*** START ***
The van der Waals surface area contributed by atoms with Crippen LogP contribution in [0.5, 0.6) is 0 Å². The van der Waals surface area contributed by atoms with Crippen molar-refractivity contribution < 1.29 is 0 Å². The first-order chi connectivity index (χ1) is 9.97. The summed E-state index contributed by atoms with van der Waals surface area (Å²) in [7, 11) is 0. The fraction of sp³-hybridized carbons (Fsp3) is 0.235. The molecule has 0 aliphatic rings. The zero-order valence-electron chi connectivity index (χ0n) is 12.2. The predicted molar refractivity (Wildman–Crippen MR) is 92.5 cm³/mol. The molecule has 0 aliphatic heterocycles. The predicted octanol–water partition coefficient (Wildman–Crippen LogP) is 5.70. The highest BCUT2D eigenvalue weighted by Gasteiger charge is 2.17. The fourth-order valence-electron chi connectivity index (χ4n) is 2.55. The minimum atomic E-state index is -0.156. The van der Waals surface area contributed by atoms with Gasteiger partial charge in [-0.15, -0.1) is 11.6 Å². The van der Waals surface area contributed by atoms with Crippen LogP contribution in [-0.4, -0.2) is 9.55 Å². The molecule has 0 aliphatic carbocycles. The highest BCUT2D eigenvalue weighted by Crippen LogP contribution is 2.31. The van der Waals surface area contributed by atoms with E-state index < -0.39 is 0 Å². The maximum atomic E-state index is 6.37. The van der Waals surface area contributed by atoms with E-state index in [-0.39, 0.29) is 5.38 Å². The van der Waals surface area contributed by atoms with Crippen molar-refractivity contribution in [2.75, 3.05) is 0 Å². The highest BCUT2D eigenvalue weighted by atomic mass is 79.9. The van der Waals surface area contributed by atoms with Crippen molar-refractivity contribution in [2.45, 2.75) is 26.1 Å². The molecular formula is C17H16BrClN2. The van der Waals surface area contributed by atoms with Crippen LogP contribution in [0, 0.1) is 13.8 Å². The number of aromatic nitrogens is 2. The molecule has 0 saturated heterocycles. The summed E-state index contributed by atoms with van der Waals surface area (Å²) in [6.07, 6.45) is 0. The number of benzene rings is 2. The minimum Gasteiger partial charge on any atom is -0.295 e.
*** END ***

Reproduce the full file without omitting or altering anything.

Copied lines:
The van der Waals surface area contributed by atoms with Crippen LogP contribution in [0.5, 0.6) is 0 Å². The van der Waals surface area contributed by atoms with Crippen molar-refractivity contribution < 1.29 is 0 Å². The first-order chi connectivity index (χ1) is 9.97. The summed E-state index contributed by atoms with van der Waals surface area (Å²) in [7, 11) is 0. The fraction of sp³-hybridized carbons (Fsp3) is 0.235. The molecule has 0 aliphatic rings. The zero-order valence-electron chi connectivity index (χ0n) is 12.2. The predicted molar refractivity (Wildman–Crippen MR) is 92.5 cm³/mol. The molecule has 0 aliphatic heterocycles. The predicted octanol–water partition coefficient (Wildman–Crippen LogP) is 5.70. The highest BCUT2D eigenvalue weighted by Gasteiger charge is 2.17. The fourth-order valence-electron chi connectivity index (χ4n) is 2.55. The minimum atomic E-state index is -0.156. The van der Waals surface area contributed by atoms with Gasteiger partial charge in [-0.15, -0.1) is 11.6 Å². The van der Waals surface area contributed by atoms with Crippen LogP contribution in [-0.4, -0.2) is 9.55 Å². The molecule has 0 aliphatic carbocycles. The highest BCUT2D eigenvalue weighted by Crippen LogP contribution is 2.31. The van der Waals surface area contributed by atoms with E-state index < -0.39 is 0 Å². The maximum atomic E-state index is 6.37. The van der Waals surface area contributed by atoms with E-state index in [-0.39, 0.29) is 5.38 Å². The van der Waals surface area contributed by atoms with Crippen molar-refractivity contribution in [2.75, 3.05) is 0 Å². The highest BCUT2D eigenvalue weighted by atomic mass is 79.9. The van der Waals surface area contributed by atoms with Crippen molar-refractivity contribution in [2.45, 2.75) is 26.1 Å². The molecular formula is C17H16BrClN2. The van der Waals surface area contributed by atoms with Crippen LogP contribution in [0, 0.1) is 13.8 Å². The number of aromatic nitrogens is 2. The molecule has 0 saturated heterocycles. The summed E-state index contributed by atoms with van der Waals surface area (Å²) in [6.07, 6.45) is 0. The number of benzene rings is 2. The minimum Gasteiger partial charge on any atom is -0.295 e.